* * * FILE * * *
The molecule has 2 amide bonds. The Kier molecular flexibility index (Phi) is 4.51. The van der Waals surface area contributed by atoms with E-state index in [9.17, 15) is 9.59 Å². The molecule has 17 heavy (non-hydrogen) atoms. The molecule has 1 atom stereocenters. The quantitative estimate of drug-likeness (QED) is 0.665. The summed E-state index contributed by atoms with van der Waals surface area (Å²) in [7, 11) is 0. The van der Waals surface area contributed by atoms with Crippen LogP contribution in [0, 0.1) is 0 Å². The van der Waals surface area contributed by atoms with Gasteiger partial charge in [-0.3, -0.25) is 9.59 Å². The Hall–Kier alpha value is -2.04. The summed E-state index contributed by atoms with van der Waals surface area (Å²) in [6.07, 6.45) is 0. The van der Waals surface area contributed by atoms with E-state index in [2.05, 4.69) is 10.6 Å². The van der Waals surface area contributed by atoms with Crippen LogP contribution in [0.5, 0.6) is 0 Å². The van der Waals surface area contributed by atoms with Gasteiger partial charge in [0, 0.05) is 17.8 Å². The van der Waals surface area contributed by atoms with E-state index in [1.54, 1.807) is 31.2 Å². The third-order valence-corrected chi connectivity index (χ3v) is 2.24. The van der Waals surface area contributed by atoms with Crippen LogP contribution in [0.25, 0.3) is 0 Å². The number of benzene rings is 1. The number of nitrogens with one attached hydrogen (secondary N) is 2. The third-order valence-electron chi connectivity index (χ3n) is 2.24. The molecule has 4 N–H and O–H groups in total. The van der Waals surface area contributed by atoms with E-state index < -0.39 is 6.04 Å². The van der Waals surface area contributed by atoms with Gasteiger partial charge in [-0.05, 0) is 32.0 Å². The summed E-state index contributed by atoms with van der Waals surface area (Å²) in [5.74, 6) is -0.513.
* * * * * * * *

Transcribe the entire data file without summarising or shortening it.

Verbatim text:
The molecule has 2 amide bonds. The Kier molecular flexibility index (Phi) is 4.51. The van der Waals surface area contributed by atoms with E-state index in [9.17, 15) is 9.59 Å². The molecule has 17 heavy (non-hydrogen) atoms. The molecule has 1 atom stereocenters. The quantitative estimate of drug-likeness (QED) is 0.665. The summed E-state index contributed by atoms with van der Waals surface area (Å²) in [7, 11) is 0. The van der Waals surface area contributed by atoms with Crippen LogP contribution in [0, 0.1) is 0 Å². The van der Waals surface area contributed by atoms with Gasteiger partial charge in [-0.3, -0.25) is 9.59 Å². The Hall–Kier alpha value is -2.04. The summed E-state index contributed by atoms with van der Waals surface area (Å²) in [6.07, 6.45) is 0. The van der Waals surface area contributed by atoms with E-state index in [2.05, 4.69) is 10.6 Å². The van der Waals surface area contributed by atoms with Crippen LogP contribution in [0.5, 0.6) is 0 Å². The van der Waals surface area contributed by atoms with Gasteiger partial charge in [0, 0.05) is 17.8 Å². The van der Waals surface area contributed by atoms with E-state index in [1.54, 1.807) is 31.2 Å². The third-order valence-corrected chi connectivity index (χ3v) is 2.24. The van der Waals surface area contributed by atoms with Crippen LogP contribution in [0.25, 0.3) is 0 Å². The number of benzene rings is 1. The number of nitrogens with one attached hydrogen (secondary N) is 2. The third-order valence-electron chi connectivity index (χ3n) is 2.24. The molecule has 4 N–H and O–H groups in total. The van der Waals surface area contributed by atoms with E-state index < -0.39 is 6.04 Å². The van der Waals surface area contributed by atoms with Gasteiger partial charge in [-0.05, 0) is 32.0 Å². The summed E-state index contributed by atoms with van der Waals surface area (Å²) in [5.74, 6) is -0.513.